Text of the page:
I haven’t heard back on it, yet, but I expect that the LRIG NE (Laboratory Robotics Interest Group – New England) (http://lab-robotics.org/New_England/Archives/2010-04_Meeting.htm) and Boston LIMS/Laboratory Informatics (http://www.linkedin.com/e/gis/36640/6A50095E87BA) meeting went well. 152 people had pre-registered when they had to close registration down due to a space limitation. I don’t know that any of us expected to max-out the room, but I’m glad to hear that it happened.
It took a team of volunteers a LOT of work to put this together. The night started with a networking cocktail mixer, followed by the various speakers. I’m particularly proud to say that the ELN Expert Panel we put together sounded terrific, as that was the task I more specifically worked-on. Having been closely in-touch with the panel members, I felt they were prepared and were ready to have a great session.
This local meeting was larger than some of the “big” meetings. Yet, for all that, for being so large and well-attended, it was not considered to be “news.” I have noticed that the industry periodicals spend a good bit of their newsprint on the “big” conferences. At the same time, there seems to be a shift away from attending some of the larger conferences and a shift in some areas toward doing local events.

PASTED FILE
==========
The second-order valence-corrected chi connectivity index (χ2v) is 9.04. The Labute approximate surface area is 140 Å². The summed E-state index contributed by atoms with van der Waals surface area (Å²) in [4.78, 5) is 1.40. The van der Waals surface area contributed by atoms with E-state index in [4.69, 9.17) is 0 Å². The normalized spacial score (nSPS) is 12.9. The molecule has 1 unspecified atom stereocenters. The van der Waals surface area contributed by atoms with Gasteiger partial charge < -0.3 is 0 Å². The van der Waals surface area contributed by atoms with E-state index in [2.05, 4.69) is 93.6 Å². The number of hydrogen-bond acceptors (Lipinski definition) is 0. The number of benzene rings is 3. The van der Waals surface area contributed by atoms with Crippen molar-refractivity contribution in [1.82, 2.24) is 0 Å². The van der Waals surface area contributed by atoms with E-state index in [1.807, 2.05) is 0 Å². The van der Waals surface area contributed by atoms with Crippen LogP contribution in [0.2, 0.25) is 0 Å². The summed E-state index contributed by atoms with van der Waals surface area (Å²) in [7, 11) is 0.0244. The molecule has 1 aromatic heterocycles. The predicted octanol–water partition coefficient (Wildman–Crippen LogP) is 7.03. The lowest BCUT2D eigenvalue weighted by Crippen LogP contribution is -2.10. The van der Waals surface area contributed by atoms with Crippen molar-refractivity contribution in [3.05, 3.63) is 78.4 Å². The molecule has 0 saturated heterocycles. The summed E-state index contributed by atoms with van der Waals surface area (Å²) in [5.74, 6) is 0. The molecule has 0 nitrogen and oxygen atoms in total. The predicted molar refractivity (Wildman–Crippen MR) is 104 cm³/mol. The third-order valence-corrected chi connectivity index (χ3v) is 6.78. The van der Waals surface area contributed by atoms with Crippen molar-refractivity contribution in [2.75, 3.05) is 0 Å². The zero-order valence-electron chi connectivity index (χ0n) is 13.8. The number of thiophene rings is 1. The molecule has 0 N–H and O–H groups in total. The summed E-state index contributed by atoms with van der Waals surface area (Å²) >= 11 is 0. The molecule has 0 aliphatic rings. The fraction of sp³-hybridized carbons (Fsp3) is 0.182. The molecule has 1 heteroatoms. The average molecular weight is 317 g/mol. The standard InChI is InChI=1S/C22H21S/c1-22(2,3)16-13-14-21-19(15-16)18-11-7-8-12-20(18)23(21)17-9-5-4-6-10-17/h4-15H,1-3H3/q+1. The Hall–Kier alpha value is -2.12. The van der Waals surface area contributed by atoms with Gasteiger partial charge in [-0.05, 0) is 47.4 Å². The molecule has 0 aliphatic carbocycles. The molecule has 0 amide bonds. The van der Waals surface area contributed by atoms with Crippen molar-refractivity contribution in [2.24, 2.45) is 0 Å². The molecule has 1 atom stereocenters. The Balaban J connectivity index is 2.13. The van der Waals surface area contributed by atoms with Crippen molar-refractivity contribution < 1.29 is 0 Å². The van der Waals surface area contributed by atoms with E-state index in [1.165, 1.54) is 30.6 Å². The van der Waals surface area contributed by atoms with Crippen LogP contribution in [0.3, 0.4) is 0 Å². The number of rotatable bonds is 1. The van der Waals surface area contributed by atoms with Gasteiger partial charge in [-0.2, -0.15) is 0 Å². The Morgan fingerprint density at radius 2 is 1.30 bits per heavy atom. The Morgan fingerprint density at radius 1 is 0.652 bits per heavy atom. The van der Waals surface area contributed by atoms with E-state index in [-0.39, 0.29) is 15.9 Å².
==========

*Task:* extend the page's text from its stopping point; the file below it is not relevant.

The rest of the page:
While one could argue that promoting these local events is a local issue, I claim that if this is the type of event that people are now most likely to attend and to learn from each other, then these events are increasingly important to help promote. It’s not just about making everyone aware that these events exist for the purpose of attending them, but to give them ideas of what their own area could be doing, as well. Each of these events is a potential model for a similar event in another locale.
And think of the largest conference you’ve been to that has laboratory informatics as its topic, either generally (i.e., Laboratory Informatics), or specifically (e.g., just LIMS, just ELN, just Chromatography). Were there 152 people in the room together? It’s unlikely. So, maybe it’s time to wake-up and realize that the way we attend events changes. It doesn’t mean we’ll never return to the big conferences, just that that’s not the current trend. As such, let’s focus on the events that enable the greatest number of people in our industry to participate.
So, our “little local” event of 152 might not have been “news” but it’s certainly an important event in our industry for the year 2010, regardless.